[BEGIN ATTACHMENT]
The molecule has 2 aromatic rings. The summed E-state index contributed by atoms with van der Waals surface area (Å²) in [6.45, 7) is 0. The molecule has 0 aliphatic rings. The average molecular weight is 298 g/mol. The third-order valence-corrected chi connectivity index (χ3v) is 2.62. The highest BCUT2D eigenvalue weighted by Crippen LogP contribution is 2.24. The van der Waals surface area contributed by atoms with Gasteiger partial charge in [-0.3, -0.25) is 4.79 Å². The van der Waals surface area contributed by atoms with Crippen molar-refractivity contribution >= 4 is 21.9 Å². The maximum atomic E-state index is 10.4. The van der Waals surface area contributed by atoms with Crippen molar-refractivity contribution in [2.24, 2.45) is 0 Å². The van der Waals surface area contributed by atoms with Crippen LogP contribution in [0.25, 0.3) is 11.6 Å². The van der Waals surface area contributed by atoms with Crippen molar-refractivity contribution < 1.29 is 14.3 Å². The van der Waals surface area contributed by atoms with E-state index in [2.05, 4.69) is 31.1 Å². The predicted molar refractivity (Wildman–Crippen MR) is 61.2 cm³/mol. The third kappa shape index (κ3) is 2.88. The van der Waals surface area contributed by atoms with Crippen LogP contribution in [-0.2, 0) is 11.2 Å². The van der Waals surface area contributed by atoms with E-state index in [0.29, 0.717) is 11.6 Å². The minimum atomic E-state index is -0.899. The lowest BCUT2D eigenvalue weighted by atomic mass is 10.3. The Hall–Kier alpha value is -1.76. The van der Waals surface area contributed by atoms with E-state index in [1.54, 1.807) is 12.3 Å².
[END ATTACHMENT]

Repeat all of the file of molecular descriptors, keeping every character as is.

The molecule has 2 aromatic rings. The summed E-state index contributed by atoms with van der Waals surface area (Å²) in [6.45, 7) is 0. The molecule has 0 aliphatic rings. The average molecular weight is 298 g/mol. The third-order valence-corrected chi connectivity index (χ3v) is 2.62. The highest BCUT2D eigenvalue weighted by Crippen LogP contribution is 2.24. The van der Waals surface area contributed by atoms with Gasteiger partial charge in [-0.3, -0.25) is 4.79 Å². The van der Waals surface area contributed by atoms with Crippen molar-refractivity contribution >= 4 is 21.9 Å². The maximum atomic E-state index is 10.4. The van der Waals surface area contributed by atoms with Crippen molar-refractivity contribution in [2.24, 2.45) is 0 Å². The van der Waals surface area contributed by atoms with Crippen LogP contribution in [0.25, 0.3) is 11.6 Å². The van der Waals surface area contributed by atoms with Crippen molar-refractivity contribution < 1.29 is 14.3 Å². The van der Waals surface area contributed by atoms with E-state index in [2.05, 4.69) is 31.1 Å². The predicted molar refractivity (Wildman–Crippen MR) is 61.2 cm³/mol. The third kappa shape index (κ3) is 2.88. The van der Waals surface area contributed by atoms with Crippen LogP contribution in [-0.2, 0) is 11.2 Å². The van der Waals surface area contributed by atoms with E-state index in [0.29, 0.717) is 11.6 Å². The minimum atomic E-state index is -0.899. The lowest BCUT2D eigenvalue weighted by atomic mass is 10.3. The Hall–Kier alpha value is -1.76. The van der Waals surface area contributed by atoms with E-state index in [1.54, 1.807) is 12.3 Å².